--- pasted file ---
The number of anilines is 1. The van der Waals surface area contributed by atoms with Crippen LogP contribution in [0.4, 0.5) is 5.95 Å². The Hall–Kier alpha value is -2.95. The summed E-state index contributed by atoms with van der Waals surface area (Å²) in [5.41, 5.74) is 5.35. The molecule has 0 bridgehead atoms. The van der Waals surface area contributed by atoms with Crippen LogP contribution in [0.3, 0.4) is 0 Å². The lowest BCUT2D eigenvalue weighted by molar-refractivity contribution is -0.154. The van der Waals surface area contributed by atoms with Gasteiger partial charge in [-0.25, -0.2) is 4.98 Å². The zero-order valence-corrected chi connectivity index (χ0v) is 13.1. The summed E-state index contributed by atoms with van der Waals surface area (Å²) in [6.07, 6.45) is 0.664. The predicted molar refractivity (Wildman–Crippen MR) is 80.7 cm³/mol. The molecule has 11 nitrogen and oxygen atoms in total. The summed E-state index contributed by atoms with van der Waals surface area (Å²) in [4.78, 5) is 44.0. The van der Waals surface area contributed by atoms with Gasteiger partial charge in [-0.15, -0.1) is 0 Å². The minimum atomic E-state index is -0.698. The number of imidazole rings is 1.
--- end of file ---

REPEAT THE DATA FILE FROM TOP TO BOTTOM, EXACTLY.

The number of anilines is 1. The van der Waals surface area contributed by atoms with Crippen LogP contribution in [0.4, 0.5) is 5.95 Å². The Hall–Kier alpha value is -2.95. The summed E-state index contributed by atoms with van der Waals surface area (Å²) in [5.41, 5.74) is 5.35. The molecule has 0 bridgehead atoms. The van der Waals surface area contributed by atoms with Crippen LogP contribution in [0.3, 0.4) is 0 Å². The lowest BCUT2D eigenvalue weighted by molar-refractivity contribution is -0.154. The van der Waals surface area contributed by atoms with Gasteiger partial charge in [-0.25, -0.2) is 4.98 Å². The zero-order valence-corrected chi connectivity index (χ0v) is 13.1. The summed E-state index contributed by atoms with van der Waals surface area (Å²) in [6.07, 6.45) is 0.664. The predicted molar refractivity (Wildman–Crippen MR) is 80.7 cm³/mol. The molecule has 11 nitrogen and oxygen atoms in total. The summed E-state index contributed by atoms with van der Waals surface area (Å²) in [4.78, 5) is 44.0. The van der Waals surface area contributed by atoms with Gasteiger partial charge in [-0.15, -0.1) is 0 Å². The minimum atomic E-state index is -0.698. The number of imidazole rings is 1.